The cost of hiring an employee
Despite wanting to take every step possible to grow their business and its audience, companies must think strategically when it comes to expansion. Development often requires financial investment, and adding employees is no cheap task. Instead, there are many costs associated with bringing on more people. Each worker should receive the same or similar perks and benefits as their peers, while also feeling engaged in his or her new workplace. Let’s take a look at some of the expenses associated with hiring new people:
Although companies and their human resources teams may believe salary is the most expensive item related to bringing on a new employee, that is often not the case. Business leaders have to keep certain actions in mind when filling positions, especially those abdicated by former workers. The cost to replace a person varies depending on his or her role and the amount of money he or she made, according to a Center for American Progress study. For example:
- It costs 16 percent of a person’s annual salary to fill a high-turnover, low-paying position. This means it could cost organizations around $3,300 to replace workers earning under $30,000 per year.
- For employees earning $30,000 to $50,000 as an annual salary, replacement costs would total around $8,000. That’s about 20 percent of their yearly earnings.
- Replacing people in executive positions would cost up to 213 percent of their annual salary.
Human resources and recruiting teams know a strong way to improve employee satisfaction and attract high-quality job candidates is to ask current workers for recommendations of friends and family. Most often, companies will offer referral bonuses to people whose referrals are hired and stay with the business for a certain amount of time. This practice gives people who may not have known about the organization an opportunity to flourish, while working with people they’re familiar with on a daily basis. While additional money for recommending people is a great incentive for current employees, company leadership has to take this expense into consideration during their hiring process. Allocating for this reward will keep workers engaged and broaden an organization’s’ pool of capable workers.
Referred job candidates do offer companies many cost-effective benefits. These recommended applicants will onboard more quickly – requiring HR teams to put less time and money into training. These people are also more likely to stay on board for longer periods of time, reducing the need to spend money recruiting new employees, according to LinkedIn.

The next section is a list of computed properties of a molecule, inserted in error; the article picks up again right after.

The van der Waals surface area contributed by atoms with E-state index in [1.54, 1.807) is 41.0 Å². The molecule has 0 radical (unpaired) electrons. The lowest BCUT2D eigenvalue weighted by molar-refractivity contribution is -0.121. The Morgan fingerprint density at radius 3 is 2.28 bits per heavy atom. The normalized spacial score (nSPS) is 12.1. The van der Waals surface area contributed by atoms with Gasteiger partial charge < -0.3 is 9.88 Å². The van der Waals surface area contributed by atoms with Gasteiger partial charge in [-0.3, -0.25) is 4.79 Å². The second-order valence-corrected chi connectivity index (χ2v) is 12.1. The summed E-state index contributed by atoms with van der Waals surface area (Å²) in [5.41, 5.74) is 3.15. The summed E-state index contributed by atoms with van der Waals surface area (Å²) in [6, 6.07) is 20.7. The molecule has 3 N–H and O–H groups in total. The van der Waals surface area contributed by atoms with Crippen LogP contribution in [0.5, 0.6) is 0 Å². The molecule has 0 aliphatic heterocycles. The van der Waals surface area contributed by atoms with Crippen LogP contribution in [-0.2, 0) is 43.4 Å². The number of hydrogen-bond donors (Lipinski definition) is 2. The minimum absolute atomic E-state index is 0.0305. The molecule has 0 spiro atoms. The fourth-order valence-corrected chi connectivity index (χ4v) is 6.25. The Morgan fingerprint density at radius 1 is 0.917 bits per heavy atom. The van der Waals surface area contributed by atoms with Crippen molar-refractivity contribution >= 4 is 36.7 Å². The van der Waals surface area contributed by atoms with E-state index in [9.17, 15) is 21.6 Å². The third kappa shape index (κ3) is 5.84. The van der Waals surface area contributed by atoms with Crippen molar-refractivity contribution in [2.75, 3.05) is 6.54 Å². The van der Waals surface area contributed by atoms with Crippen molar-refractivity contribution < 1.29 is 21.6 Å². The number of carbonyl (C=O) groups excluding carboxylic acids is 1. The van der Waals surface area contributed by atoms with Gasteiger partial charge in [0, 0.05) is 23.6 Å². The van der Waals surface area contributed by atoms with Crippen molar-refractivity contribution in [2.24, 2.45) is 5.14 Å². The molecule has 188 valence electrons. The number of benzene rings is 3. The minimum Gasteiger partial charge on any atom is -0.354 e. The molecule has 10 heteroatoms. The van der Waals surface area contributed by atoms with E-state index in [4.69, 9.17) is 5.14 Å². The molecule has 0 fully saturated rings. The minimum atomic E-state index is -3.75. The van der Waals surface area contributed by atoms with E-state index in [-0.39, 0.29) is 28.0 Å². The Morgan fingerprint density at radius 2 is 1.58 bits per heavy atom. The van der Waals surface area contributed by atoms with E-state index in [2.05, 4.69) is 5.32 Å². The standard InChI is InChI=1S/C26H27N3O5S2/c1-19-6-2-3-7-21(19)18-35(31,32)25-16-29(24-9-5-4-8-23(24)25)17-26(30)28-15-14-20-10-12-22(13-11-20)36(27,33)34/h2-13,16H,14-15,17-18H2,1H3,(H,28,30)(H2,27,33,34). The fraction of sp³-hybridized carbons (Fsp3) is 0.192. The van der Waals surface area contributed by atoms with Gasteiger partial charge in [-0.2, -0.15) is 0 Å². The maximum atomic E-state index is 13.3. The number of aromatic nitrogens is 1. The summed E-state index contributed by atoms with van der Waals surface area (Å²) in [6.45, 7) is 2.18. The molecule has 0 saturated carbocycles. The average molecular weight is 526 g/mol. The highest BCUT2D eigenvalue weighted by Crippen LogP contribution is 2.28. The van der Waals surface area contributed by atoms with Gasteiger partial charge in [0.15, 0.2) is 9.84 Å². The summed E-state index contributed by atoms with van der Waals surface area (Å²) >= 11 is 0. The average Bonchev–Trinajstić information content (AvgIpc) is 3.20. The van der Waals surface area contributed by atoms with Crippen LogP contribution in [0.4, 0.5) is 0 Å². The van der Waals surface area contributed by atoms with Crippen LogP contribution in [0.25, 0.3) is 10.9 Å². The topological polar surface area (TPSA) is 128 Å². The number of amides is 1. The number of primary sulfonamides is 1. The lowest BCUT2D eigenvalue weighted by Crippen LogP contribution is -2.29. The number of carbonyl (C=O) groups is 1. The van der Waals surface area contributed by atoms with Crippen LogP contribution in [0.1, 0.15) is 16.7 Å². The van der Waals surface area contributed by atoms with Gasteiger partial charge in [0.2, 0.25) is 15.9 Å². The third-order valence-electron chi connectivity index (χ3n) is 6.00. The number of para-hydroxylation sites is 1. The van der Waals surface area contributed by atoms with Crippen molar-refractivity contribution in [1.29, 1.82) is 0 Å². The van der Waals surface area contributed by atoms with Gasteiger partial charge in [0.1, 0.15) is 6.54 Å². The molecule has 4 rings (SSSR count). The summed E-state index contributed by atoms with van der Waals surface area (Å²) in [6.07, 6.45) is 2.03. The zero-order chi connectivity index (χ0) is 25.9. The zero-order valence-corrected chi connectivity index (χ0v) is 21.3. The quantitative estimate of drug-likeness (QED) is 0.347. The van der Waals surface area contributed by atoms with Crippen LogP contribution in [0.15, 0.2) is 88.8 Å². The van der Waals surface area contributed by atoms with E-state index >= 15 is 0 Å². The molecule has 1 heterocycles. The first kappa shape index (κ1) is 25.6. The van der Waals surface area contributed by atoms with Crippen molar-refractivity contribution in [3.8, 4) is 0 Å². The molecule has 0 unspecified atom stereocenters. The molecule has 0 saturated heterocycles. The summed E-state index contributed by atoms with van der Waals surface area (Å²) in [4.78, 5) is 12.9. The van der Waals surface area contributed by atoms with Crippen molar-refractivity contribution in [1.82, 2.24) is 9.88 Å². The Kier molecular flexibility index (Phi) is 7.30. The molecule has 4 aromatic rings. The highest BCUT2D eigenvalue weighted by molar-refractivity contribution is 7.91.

“Companies have to allocate funds for recruiting new employees.”
Sometimes, businesses look outside of referrals to pull in job candidates with various backgrounds and skills. While this practice may bring more applicant diversity to the workplace, it can also cost companies more money. These recruiting expenses can include advertising cost, sign-on bonuses, travel expenses, in-house recruiter salaries and third-party recruiter fees, Recruiterbox noted. Relocation costs can be combined with that list depending on the level of the worker being brought on. All of these costs add up quickly, resulting in organizations spending more money to hire an employee than they originally budgeted for. Recruiting expenses will vary depending on the company, position and candidate, but it’s crucial for onboarding teams to be aware of these financial obligations.
The process of hiring new employees is an exciting one. Job candidates bring fresh ideas and perspectives to a company, helping the organization improve in the long run. The recruiting process, however, can be stressful, especially in a financial sense. It costs businesses a lot of money to add new workers to their roster. HR teams must be familiar with all expenses associated with this procedure to properly budget for the endeavor. Keeping referral bonuses, replacement costs and recruiting expenses in mind will help company leaders find the best fit for their open roles.